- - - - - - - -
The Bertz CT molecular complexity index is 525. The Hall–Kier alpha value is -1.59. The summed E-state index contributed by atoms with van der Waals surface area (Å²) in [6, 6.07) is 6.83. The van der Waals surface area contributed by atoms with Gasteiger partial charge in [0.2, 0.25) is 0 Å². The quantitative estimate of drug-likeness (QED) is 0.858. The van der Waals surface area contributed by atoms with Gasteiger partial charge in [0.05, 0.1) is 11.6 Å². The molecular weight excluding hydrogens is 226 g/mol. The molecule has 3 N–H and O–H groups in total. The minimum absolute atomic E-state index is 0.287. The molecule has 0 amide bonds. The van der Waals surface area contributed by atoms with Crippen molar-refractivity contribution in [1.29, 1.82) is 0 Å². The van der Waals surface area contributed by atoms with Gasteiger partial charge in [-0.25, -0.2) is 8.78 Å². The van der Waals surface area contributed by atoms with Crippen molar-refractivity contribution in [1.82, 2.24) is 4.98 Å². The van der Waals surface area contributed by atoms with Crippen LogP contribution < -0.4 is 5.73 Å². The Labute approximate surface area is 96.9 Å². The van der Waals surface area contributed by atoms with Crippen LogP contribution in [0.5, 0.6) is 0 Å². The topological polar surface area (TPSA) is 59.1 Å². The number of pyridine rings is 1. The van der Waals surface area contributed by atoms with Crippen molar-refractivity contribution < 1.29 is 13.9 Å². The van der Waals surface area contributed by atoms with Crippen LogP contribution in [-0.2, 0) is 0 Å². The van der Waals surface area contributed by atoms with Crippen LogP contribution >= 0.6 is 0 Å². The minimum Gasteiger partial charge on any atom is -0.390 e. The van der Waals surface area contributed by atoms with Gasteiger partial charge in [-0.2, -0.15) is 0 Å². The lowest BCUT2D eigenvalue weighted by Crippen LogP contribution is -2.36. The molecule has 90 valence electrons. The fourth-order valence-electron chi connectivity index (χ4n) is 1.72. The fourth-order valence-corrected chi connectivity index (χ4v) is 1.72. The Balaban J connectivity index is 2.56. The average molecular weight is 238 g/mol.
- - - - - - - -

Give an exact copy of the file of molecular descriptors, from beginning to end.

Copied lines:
The Bertz CT molecular complexity index is 525. The Hall–Kier alpha value is -1.59. The summed E-state index contributed by atoms with van der Waals surface area (Å²) in [6, 6.07) is 6.83. The van der Waals surface area contributed by atoms with Gasteiger partial charge in [0.2, 0.25) is 0 Å². The quantitative estimate of drug-likeness (QED) is 0.858. The van der Waals surface area contributed by atoms with Gasteiger partial charge in [0.05, 0.1) is 11.6 Å². The molecular weight excluding hydrogens is 226 g/mol. The molecule has 3 N–H and O–H groups in total. The minimum absolute atomic E-state index is 0.287. The molecule has 0 amide bonds. The van der Waals surface area contributed by atoms with Crippen molar-refractivity contribution in [1.29, 1.82) is 0 Å². The van der Waals surface area contributed by atoms with Gasteiger partial charge in [-0.25, -0.2) is 8.78 Å². The van der Waals surface area contributed by atoms with Crippen molar-refractivity contribution in [1.82, 2.24) is 4.98 Å². The van der Waals surface area contributed by atoms with Crippen LogP contribution < -0.4 is 5.73 Å². The Labute approximate surface area is 96.9 Å². The van der Waals surface area contributed by atoms with Crippen LogP contribution in [0.5, 0.6) is 0 Å². The topological polar surface area (TPSA) is 59.1 Å². The number of pyridine rings is 1. The van der Waals surface area contributed by atoms with Crippen molar-refractivity contribution < 1.29 is 13.9 Å². The van der Waals surface area contributed by atoms with Crippen LogP contribution in [-0.2, 0) is 0 Å². The van der Waals surface area contributed by atoms with Crippen LogP contribution >= 0.6 is 0 Å². The minimum Gasteiger partial charge on any atom is -0.390 e. The van der Waals surface area contributed by atoms with Gasteiger partial charge in [-0.2, -0.15) is 0 Å². The lowest BCUT2D eigenvalue weighted by Crippen LogP contribution is -2.36. The molecule has 90 valence electrons. The fourth-order valence-electron chi connectivity index (χ4n) is 1.72. The fourth-order valence-corrected chi connectivity index (χ4v) is 1.72. The Balaban J connectivity index is 2.56. The average molecular weight is 238 g/mol.